Art Campers from Girls Inc Halton visited the Milton Art as Therapy office and took part in an introduction to stop-motion led by Jane Kwon (Art Therapist and Animator) & Rapinder Kaur (Art Therapist & Psychotherapist). Learning different ways to tell their story and inspiring others and each other to be Smart Strong and Bold!
If you’re interested in art therapy or thinking about checking it out, you may be wondering what the difference is between art therapy and an art class. In fact, this is a question we are asked all the time, so we wanted to share some thoughts about it here on our blog.
From our perspective, these are the main differences between art therapy and an art class:
In our work with families, we often speak to parents who are experiencing defiance from their children and find themselves frustrated in a constant power struggle. How do you deal with these difficult moments? Is there a way to step out of the power struggle and instead stand beside your child and empower them in those moments?
This month at Art as Therapy we are unlocking our powers of positive thinking through the use of positive affirmations. At Art as Therapy we believe that our thoughts have the power to change how we feel, how we behave, and ultimately what we believe about ourselves.
At Art as Therapy we are strong believers in the mind-body connection. In other words, the way that we think impacts the way that we feel, and the way that we feel in our physical bodies can impact the way that we think about ourselves and the world.
Educational consultant Michael Reist makes the argument that difficult children grow up to be interesting adults. He looks at challenging traits in children and considers how these will serve them as adults. For example, an argumentative child has strong verbal communication skills, is passionate, and is intelligent. A disorganized child is more interested in the big picture, a stubborn child is able to set goals and work towards them, a child who doesn’t listen is able to tune out distractions and focus on a single task, and a defiant child is confident enough to stand up to authority figures. These are traits we often encourage or even try to develop in adolescents and young adults.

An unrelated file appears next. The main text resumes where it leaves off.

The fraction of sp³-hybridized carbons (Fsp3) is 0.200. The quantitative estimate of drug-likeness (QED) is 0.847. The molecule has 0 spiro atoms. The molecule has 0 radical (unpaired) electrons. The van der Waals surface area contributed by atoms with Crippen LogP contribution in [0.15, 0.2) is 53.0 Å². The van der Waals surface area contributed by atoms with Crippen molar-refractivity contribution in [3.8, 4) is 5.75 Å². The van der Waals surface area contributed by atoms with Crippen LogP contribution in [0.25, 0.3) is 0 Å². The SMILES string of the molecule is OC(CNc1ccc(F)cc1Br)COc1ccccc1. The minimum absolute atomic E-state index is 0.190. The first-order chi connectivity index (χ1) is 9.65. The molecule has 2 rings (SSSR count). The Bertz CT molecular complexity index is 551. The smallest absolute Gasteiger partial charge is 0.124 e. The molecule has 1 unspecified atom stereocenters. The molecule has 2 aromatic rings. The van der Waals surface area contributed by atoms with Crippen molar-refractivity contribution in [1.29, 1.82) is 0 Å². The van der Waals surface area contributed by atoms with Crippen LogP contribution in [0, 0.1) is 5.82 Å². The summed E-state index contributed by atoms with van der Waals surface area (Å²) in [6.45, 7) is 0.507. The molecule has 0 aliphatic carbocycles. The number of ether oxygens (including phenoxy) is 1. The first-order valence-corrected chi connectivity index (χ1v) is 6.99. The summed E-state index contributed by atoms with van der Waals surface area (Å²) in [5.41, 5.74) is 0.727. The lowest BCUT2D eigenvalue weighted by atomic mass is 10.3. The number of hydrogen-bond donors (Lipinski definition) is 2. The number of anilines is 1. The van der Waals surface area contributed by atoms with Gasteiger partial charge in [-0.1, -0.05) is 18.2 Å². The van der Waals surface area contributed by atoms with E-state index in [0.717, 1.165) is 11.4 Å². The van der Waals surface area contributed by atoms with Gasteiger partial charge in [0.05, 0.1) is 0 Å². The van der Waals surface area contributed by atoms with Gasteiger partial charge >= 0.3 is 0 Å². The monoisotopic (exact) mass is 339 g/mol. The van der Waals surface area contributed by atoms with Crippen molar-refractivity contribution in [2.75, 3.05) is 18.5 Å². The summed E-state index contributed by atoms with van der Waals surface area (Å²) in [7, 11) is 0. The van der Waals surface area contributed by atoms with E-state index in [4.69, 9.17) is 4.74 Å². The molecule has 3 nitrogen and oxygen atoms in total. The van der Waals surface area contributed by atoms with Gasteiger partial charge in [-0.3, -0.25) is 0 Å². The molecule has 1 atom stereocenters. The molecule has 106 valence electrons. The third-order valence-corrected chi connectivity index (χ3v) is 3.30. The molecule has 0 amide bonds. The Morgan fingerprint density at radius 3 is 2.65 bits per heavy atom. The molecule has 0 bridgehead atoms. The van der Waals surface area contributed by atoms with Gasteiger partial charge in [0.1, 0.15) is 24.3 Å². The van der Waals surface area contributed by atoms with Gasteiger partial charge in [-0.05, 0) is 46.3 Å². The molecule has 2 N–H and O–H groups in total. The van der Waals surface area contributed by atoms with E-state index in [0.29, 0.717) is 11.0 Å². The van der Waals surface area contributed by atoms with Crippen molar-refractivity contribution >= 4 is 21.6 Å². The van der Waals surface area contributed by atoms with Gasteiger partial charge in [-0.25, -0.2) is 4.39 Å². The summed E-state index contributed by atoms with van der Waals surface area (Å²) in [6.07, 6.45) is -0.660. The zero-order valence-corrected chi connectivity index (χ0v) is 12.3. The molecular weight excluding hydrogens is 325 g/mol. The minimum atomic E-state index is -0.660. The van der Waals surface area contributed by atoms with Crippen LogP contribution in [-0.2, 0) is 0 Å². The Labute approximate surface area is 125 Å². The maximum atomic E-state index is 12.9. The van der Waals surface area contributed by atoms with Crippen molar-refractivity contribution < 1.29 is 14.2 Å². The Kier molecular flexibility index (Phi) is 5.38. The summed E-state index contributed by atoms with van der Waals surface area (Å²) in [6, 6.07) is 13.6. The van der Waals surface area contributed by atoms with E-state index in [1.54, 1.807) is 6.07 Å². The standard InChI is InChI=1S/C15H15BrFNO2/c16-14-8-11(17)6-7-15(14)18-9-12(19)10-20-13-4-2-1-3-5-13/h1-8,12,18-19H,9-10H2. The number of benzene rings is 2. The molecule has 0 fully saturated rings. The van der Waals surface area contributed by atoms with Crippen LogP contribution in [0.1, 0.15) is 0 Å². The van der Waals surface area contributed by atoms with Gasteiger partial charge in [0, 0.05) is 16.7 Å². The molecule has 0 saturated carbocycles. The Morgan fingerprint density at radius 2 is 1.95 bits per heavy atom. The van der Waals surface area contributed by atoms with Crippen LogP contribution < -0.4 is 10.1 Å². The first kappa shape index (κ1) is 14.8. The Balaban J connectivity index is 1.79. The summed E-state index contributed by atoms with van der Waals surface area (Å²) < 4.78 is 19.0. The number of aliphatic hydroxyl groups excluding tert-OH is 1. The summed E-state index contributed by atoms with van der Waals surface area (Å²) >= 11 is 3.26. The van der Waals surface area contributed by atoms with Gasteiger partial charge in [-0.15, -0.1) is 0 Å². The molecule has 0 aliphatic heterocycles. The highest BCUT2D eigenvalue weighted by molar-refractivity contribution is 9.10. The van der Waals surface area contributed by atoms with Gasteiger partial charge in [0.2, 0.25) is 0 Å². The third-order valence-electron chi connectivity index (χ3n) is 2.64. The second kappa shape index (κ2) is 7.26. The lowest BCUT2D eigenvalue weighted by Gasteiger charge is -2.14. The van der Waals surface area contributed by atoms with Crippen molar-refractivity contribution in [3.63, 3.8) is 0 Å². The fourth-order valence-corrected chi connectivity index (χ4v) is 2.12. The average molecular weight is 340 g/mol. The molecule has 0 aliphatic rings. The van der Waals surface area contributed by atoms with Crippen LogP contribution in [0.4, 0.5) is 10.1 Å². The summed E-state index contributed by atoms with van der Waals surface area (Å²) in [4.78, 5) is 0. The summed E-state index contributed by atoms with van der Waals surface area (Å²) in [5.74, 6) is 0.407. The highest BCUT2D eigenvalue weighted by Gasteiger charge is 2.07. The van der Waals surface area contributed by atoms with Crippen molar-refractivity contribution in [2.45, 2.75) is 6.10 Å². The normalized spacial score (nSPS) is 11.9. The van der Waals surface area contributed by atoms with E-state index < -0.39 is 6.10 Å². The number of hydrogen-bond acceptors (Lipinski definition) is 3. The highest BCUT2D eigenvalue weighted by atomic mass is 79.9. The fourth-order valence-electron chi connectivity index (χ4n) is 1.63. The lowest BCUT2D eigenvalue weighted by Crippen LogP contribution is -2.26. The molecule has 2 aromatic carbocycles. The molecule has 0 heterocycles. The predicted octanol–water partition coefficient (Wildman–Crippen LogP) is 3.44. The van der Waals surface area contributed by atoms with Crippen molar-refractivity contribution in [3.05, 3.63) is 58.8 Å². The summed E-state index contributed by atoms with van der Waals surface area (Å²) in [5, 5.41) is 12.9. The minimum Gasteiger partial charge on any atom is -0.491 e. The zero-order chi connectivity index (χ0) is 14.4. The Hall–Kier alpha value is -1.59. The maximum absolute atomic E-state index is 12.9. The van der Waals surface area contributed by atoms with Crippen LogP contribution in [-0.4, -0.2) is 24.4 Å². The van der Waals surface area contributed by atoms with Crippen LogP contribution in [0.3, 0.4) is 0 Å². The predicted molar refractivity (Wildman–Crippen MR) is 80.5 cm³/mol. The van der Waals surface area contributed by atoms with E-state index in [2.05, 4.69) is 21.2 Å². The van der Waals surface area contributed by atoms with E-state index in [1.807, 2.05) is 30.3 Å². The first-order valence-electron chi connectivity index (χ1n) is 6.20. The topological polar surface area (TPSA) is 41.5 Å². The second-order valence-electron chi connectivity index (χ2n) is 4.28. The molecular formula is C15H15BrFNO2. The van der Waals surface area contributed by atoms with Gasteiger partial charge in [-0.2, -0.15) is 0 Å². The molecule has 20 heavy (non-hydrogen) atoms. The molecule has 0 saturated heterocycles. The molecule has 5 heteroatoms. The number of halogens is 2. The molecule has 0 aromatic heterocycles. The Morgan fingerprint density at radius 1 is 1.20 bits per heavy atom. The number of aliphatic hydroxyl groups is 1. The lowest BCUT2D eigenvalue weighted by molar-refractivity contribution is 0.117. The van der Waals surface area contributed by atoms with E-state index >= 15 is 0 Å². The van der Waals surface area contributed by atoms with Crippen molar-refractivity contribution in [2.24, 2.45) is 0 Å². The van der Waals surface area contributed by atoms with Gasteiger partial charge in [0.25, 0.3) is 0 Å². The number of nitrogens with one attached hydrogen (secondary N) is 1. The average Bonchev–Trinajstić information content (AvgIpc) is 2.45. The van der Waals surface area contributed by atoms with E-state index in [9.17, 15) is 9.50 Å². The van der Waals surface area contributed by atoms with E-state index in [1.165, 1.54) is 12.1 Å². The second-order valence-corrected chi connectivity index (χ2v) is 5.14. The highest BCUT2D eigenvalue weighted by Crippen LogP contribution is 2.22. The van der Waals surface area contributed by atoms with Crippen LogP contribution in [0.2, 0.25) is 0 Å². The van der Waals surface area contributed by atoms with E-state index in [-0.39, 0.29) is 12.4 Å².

Today more than ever, teens are constantly exposed to media. This includes the images and ads on billboards and in magazines that older generations were met with, but today’s children and teens are also exposed to ads on websites and in apps – these are even specifically targeted for them based on their online activities or interests. Media is interactive and responsive – Netflix makes personalized recommendations, online shopping sites suggest similar items, and teens can like, comment, send, react, and curate what they see on multiple platforms. They can connect with friends and family, but there is also the possibility of connecting with strangers. The world is more virtually connected and accessible than ever before. While this offers many opportunities, it also raises questions about safety, the nature of relationships, sexuality, maturity, peer pressure, decision making, body image… the list is extensive.
In a Ted Talk filmed in July 2009, Chimamanda Adichie, a writer and storyteller, warns about the danger of a single story. She observes that we are impressionable and vulnerable in the face of a story, especially as children. If we only know one story about a place or a person, we see things from our single story and there is no possibility for anything else. When we make one story the only story, it can lead to stereotypes, and the problem with stereotypes is not that they are untrue but that they are incomplete. Single stories rob people of dignity and make it very difficult for us to recognize our shared humanity. They emphasize how we are different rather than how we are the same. Adichie emphasizes that many stories matter, that stories can be used to empower and inspire people and can illuminate the ways that we are similar. She suggests that when we recognize that there is never a single story, we can regain a kind of paradise in this world.
The first 24 days of December are viewed for many as the official countdown to Christmas. Some communities refer to this time as advent. The word “advent” simply means the coming or arrival of a notable person, event or thing – in this context, the coming of Christmas.
November is a busy time of year. School and extra-curriculars are in full swing, and calendars rapidly begin filling up with social events and obligations as the holiday season approaches. During busy times we often talk about taking time to unplug or zone out in order to manage well. Have you ever tried what sounds like the complete opposite – intentionally taking time to zone in?